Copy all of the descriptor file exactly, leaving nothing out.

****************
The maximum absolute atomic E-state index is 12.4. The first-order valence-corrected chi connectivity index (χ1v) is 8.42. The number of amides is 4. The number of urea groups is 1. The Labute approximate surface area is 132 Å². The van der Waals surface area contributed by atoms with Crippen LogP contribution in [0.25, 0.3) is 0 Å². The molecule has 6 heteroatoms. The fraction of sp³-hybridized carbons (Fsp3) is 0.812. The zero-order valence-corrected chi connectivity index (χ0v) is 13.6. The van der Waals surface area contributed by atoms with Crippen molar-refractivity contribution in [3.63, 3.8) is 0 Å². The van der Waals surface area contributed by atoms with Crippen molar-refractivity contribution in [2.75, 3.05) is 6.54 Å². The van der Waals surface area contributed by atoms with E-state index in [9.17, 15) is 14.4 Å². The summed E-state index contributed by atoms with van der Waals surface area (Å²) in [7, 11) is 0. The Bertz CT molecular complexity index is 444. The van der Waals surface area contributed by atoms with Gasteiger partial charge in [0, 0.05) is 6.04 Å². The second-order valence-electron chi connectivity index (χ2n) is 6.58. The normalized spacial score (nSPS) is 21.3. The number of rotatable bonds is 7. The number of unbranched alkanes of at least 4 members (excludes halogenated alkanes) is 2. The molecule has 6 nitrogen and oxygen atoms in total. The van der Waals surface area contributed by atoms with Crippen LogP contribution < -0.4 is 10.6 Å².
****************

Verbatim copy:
The maximum absolute atomic E-state index is 12.4. The first-order valence-corrected chi connectivity index (χ1v) is 8.42. The number of amides is 4. The number of urea groups is 1. The Labute approximate surface area is 132 Å². The van der Waals surface area contributed by atoms with Crippen LogP contribution in [0.25, 0.3) is 0 Å². The molecule has 6 heteroatoms. The fraction of sp³-hybridized carbons (Fsp3) is 0.812. The zero-order valence-corrected chi connectivity index (χ0v) is 13.6. The van der Waals surface area contributed by atoms with Crippen molar-refractivity contribution in [3.63, 3.8) is 0 Å². The van der Waals surface area contributed by atoms with Crippen molar-refractivity contribution in [2.75, 3.05) is 6.54 Å². The van der Waals surface area contributed by atoms with E-state index in [9.17, 15) is 14.4 Å². The summed E-state index contributed by atoms with van der Waals surface area (Å²) in [7, 11) is 0. The Bertz CT molecular complexity index is 444. The van der Waals surface area contributed by atoms with Gasteiger partial charge in [0, 0.05) is 6.04 Å². The second-order valence-electron chi connectivity index (χ2n) is 6.58. The normalized spacial score (nSPS) is 21.3. The number of rotatable bonds is 7. The number of unbranched alkanes of at least 4 members (excludes halogenated alkanes) is 2. The molecule has 6 nitrogen and oxygen atoms in total. The van der Waals surface area contributed by atoms with Crippen LogP contribution < -0.4 is 10.6 Å².